I had my camera on my hip when the DJ called the last song from the corner of the Pink Plantation House. No one wanted the day to end. The dance floor was wildly full and Kait’s two Grandmas, who were resting, were pulled up to join the forming circle. “We are family” played loud from the speakers and with arms around each other everyone sang into the night.
It was a surreal moment.
We were on a small mountain above the city lights of Castries in St Lucia and had spent the afternoon watching Kait and Chris say their vows on the shores of Pigeon Island National Park. I felt lucky to be a part of it.
Kait and Chris, and the Noon and Lay family thank you for having me, and for the week of memories. I truthfully can’t look at these photos and not smile. I can’t hit play on the song below and not want to dance just a little bit.
Half a century ago my Baba and Didi (My grandparents) bought this little bungalow in Toronto where they added a pool and three kids, but not quite in that order. It’s where my Dad and his brothers grew up, and hockey equipment stunk up the basement. It’s where my Mom entered into the picture at a house party, and where the wallpaper in the kitchen has acted to the backdrop to many more family additions since. Eight grandkids, Thanksgiving dinners, family golf tournaments, christmas craft sleepovers with all the cousins, and a fridge of photos to prove it.
This past August marked a move for them out of that house where my whole family grew up and and into a smaller apartment with a view.
I was home visiting Ontario in June when the move became official, and it became the deadline I needed to ask to photograph them and their house before all the memories saved in each room, in every trinket, were packed away into boxes or sold at an inevitable garage sale. I’ve wanted to take pictures of my grandparents for a long time, but sometimes personal projects only happen when there is a push, and the move was it.
In June we had lunch and ice tea, looked through albums of photos, and my Uncle Trevor stopped in to pick up a ladder. I learned my Baba had sewed the pillows in her bedroom, and she remembers which Christmas our family pooled our money to buy her the painting that hung above the kitchen table. That afternoon I tried to photograph the little things that made up my childhood – the pool, the snowman chef christmas ornament, and the tiny paper cups that were always stocked in the bathroom. I took photos of the post-it notes my cousin Shannon would leave as little presents, and of the book I’d crafted when I was eight full of trivia questions about each grandkid.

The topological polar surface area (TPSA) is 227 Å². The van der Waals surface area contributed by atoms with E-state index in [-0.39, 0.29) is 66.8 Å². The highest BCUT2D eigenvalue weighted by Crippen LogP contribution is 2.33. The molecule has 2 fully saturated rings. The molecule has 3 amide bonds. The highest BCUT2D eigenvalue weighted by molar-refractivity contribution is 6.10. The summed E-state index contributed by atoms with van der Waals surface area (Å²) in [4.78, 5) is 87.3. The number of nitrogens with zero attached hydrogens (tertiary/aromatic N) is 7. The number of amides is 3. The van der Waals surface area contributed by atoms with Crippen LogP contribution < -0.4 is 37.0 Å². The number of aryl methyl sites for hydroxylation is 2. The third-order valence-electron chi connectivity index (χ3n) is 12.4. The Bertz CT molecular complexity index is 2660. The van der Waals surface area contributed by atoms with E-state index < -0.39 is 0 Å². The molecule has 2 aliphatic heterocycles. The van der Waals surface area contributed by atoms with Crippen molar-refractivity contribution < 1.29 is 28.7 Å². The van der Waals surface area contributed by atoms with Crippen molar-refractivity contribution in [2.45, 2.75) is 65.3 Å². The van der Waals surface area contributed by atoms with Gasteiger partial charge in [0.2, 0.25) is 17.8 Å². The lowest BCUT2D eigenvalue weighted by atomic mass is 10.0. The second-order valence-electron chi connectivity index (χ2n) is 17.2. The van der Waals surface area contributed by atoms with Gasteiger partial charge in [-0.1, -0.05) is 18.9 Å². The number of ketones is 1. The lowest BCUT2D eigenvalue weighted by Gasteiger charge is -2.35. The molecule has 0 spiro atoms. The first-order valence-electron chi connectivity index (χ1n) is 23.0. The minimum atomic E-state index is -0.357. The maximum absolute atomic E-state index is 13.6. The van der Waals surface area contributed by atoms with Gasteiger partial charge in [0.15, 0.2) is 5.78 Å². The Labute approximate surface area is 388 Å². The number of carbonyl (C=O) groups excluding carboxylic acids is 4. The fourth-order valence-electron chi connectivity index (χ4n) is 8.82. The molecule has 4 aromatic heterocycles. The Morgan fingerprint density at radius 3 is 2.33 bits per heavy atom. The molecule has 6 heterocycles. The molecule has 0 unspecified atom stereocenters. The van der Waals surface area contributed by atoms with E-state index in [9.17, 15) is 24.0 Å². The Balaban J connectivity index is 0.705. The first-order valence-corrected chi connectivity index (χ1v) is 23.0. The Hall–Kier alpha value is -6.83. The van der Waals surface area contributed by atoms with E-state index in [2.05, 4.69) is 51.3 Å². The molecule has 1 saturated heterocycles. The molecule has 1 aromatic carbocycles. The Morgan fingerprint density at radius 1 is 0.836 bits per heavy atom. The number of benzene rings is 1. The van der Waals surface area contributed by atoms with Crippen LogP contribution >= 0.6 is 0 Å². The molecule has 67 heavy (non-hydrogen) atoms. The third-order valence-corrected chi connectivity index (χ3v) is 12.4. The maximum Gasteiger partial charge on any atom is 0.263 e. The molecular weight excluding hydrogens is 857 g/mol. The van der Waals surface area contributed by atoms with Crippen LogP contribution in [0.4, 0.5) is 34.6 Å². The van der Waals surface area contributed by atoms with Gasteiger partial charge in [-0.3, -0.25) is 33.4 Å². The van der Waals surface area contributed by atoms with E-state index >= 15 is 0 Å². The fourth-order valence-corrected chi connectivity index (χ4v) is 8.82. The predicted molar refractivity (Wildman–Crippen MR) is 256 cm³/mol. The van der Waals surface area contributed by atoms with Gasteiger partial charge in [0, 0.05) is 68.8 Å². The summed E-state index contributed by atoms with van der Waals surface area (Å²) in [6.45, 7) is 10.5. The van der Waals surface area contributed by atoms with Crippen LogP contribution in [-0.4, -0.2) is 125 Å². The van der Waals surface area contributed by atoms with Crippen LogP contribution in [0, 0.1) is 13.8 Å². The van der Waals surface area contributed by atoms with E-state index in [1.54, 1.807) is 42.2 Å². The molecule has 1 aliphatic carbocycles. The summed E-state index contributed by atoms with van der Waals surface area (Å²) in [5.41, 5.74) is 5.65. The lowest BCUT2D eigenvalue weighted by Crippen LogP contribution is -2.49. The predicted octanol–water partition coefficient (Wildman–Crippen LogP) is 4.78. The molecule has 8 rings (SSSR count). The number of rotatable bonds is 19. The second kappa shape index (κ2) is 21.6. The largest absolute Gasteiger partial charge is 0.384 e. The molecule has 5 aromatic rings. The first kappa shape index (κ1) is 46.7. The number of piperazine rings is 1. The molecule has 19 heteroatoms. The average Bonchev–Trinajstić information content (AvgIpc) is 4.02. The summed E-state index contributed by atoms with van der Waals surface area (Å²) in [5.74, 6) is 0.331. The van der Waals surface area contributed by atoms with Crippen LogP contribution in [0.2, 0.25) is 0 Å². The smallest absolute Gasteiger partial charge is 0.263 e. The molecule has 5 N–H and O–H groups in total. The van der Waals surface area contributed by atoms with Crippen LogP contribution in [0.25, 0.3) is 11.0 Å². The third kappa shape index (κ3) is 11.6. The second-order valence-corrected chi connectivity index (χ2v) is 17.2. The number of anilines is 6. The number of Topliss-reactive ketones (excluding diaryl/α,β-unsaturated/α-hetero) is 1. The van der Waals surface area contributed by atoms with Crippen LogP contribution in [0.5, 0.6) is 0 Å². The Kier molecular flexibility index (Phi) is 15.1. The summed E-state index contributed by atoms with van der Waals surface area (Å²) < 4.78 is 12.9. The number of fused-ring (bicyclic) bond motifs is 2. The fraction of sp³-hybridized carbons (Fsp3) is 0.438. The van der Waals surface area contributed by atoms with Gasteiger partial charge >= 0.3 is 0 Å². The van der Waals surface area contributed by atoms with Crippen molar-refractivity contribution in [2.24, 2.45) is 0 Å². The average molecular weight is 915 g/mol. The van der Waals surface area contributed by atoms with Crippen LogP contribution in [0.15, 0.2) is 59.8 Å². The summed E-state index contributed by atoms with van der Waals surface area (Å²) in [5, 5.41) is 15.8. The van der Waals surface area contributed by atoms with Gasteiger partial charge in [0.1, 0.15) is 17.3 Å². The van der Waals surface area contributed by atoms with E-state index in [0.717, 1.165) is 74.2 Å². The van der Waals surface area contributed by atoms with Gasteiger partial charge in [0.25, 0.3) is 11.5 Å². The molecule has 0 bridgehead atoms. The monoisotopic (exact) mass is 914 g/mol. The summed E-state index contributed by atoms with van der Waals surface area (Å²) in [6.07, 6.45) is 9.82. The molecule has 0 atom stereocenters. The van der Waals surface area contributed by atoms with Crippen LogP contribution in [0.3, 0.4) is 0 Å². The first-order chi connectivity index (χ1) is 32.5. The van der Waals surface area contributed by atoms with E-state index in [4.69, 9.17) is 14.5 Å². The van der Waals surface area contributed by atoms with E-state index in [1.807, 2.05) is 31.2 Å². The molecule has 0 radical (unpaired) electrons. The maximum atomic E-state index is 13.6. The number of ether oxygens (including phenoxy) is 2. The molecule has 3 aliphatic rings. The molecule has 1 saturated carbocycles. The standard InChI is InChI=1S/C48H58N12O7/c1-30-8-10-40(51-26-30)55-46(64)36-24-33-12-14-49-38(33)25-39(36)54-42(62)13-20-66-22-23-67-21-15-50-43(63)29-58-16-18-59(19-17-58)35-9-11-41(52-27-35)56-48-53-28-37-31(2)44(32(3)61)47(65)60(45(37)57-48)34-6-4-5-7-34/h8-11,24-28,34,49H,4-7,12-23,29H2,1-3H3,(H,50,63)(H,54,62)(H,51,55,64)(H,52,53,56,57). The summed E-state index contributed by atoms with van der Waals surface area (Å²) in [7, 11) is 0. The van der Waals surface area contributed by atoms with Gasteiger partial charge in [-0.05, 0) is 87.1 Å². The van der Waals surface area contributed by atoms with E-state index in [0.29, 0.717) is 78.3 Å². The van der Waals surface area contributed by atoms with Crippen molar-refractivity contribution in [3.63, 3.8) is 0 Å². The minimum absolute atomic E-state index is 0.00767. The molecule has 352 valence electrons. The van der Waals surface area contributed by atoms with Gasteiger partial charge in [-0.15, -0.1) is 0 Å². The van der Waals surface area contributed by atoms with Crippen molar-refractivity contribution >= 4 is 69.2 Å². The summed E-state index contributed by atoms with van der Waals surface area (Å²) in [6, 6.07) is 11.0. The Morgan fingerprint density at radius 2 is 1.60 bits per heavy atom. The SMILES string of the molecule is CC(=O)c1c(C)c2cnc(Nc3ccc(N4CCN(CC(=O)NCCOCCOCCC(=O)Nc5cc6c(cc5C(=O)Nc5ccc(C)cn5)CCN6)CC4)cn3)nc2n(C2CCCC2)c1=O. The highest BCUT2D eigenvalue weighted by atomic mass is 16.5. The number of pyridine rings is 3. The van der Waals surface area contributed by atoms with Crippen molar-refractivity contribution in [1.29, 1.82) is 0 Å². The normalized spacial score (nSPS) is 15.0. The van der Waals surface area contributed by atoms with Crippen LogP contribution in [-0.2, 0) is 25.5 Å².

I spent hours after that searching through their archive of film shots that tied every era of my family’s living history to that house. It was the cookbooks, and powdered ice tea on the counter, that inspired the double exposures you’ll see below. Some things don’t change and I wanted to somehow combine the past and present. Every combined photo (because they aren’t true double exposures, they were done in photoshop) are from the same space – years apart, and I hope they tie all the photos together.
I wasn’t able to help on their actual moving day in August, I was on the other side of the country, so these photos are for my family, my little contribution. Zach, Bray and Mitch – thanks for picking up the slack and the boxes
It is the largest festival in the world – 6.2 million people traveled to Munich in 2007, and with Oktoberfest making all the Lonely Planet lists of things to do before you die, I figured should I happen to be in Europe, in October, it would be something to see.
Originally organized in 1810 to celebrate the marriage of Prince Ludwig to Princess Therese of Saxe-Hildburghausen Oktoberfest must have been one incredible party. The newlyweds after having so much fun deemed it an annual event, and every year since there has been a growing tuba playing, gingerbread heart cookie necklace wearing, and beer drinking festival celebration.
With Lederhosen on blending into the masses of people I brought my camera to the beer tents and fairgrounds. I’m glad I saw it, I was a part of it, I drank the “kool-aid” …ahem… beer, and it truly was a once in a lifetime, once is enough kind of weekend.
Almira and Curtis’s Guide to an Incredible Do-It-Yourself North Vancouver Backyard Wedding Bash.
Step One: Start early overlooking the harbour, possibly at the Pinnacle Hotel, the view is insane.
Step Two: Add a few best friends, an upbeat playlist that will require dancing and a bit of nostalgia, dont forget a bit of coffee to get the buzz going – and the perfect combination of excited chaos will ensue.
Step Three: It’s time to get married! Make sure all your family arrives on time to your backyard. If you have a sewing studio turn it into a killer bar, bring a few flowers in, and set up a dance floor just big enough to fit everyone you love.
Step Four: Champange and snacks.
Step Five: Sneak away for a few photos just down the road. After all you are in North Vancouver where the mountains are epic, and rocks are photogenic without really having to try.
Step Six: Return to a first dance as the sun peaks into the tent at the perfect angle, then it is time to party!!
Almira and Curtis thank you a million times over for having me.